Blog / LVN to RN Bridge Programs - Could Help Nursing Shortage
Friday, 19 August 2011 at 10:06
What a shame that thousands of prospective nursing students are routinely turned away from California nursing programs, especially with our state suffering a severe nursing shortage.
Recently, the governor signed legislation mandating that nursing schools in the state allow licensed vocational nurses to become registered nurses with just one to two years of additional training. Now, through the use of these LVN to RN bridge programs, most LNVs can become registered nurses in three years.
Currently, all RN programs are severely impacted, with waiting lists of up to three or four years. Moreover, the programs require potential candidates to successfully complete numerous prerequisites, including chemistry, physiology, anatomy, microbiology and psychology. Most programs also require students to present a certified nursing assistant certificate. In addition, most of the prerequisites require other prerequisites.
Obviously, it is difficult to get accepted into a nursing program. With prerequisites and the waiting lists, it takes an average student six to seven years to become a registered nurse with an associate's degree. As a result, many qualified, potential registered nurses fall by the wayside.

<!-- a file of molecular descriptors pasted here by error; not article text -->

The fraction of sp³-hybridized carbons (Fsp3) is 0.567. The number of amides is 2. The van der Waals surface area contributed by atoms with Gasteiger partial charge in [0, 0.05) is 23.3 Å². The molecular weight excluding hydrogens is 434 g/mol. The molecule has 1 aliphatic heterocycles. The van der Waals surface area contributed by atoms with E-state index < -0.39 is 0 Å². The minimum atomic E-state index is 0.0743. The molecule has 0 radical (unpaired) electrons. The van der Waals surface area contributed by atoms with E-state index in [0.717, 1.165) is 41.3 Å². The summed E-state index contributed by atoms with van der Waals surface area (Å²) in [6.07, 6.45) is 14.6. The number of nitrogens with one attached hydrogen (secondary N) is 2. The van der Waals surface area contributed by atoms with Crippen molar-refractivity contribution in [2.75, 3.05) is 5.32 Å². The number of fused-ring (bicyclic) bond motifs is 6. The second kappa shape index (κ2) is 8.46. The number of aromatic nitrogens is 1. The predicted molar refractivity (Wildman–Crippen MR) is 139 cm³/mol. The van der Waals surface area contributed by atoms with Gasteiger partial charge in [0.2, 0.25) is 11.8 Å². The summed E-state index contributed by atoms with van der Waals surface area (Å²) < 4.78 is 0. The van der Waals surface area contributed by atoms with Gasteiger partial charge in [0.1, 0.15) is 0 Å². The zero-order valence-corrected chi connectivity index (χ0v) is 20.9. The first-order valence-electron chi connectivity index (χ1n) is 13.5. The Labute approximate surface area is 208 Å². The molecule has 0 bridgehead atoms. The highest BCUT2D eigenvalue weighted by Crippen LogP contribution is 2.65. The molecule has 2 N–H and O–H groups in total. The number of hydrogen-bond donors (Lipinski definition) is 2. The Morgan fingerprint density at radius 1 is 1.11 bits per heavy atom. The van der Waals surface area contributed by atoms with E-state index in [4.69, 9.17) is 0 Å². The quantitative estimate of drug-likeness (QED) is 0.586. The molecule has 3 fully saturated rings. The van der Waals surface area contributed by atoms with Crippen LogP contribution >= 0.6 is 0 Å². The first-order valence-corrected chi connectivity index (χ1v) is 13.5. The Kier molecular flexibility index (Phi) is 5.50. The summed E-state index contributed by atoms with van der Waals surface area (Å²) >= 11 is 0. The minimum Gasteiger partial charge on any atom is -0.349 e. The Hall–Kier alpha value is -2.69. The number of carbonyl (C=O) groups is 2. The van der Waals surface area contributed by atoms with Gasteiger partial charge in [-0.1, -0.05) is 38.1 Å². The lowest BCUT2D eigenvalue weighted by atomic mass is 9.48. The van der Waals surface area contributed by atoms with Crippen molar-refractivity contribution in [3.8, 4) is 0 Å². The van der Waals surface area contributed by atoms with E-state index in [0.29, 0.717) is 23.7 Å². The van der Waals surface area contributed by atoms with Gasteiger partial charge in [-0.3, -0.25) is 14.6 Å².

Additionally, nursing school is a lot like boot camp, in that students who fall below 75 percent on exams and those who do not exhibit professional behaviors may be "weeded out" from a program that they worked so hard to get into, instead of being mentored for success.
Most vocational nursing programs are less difficult to get into and take only one to two years to complete. Now, once students successfully take the state examination and become licensed, they can then apply to one of many RN bridge programs offered at California colleges. If this option were fully utilized, it could help produce more RNs and, of course, LVNs, too.
Those who choose to remain as vocational nurses can also help ease the nursing shortage. Under their full scope of practice, LVNs can perform many of the same tasks as registered nurses, such as administering medication and treatments.
As an educator of vocational nursing students, I have a renewed appreciation for the magnitude of education required to obtain a license. It encompasses more than 900 hours of clinical training and 600 hours of theory lecture.
Thanks to bridge programs, those hundreds of students who received rejection letters from RN programs, no longer need to wait six or more years to start a career in nursing.
Clearly, LVNs can help ease the nursing shortage by being utilized to their full scope of practice. Moreover, LVNs can escape the long waiting lists and most prerequisites required for entrance into RN programs.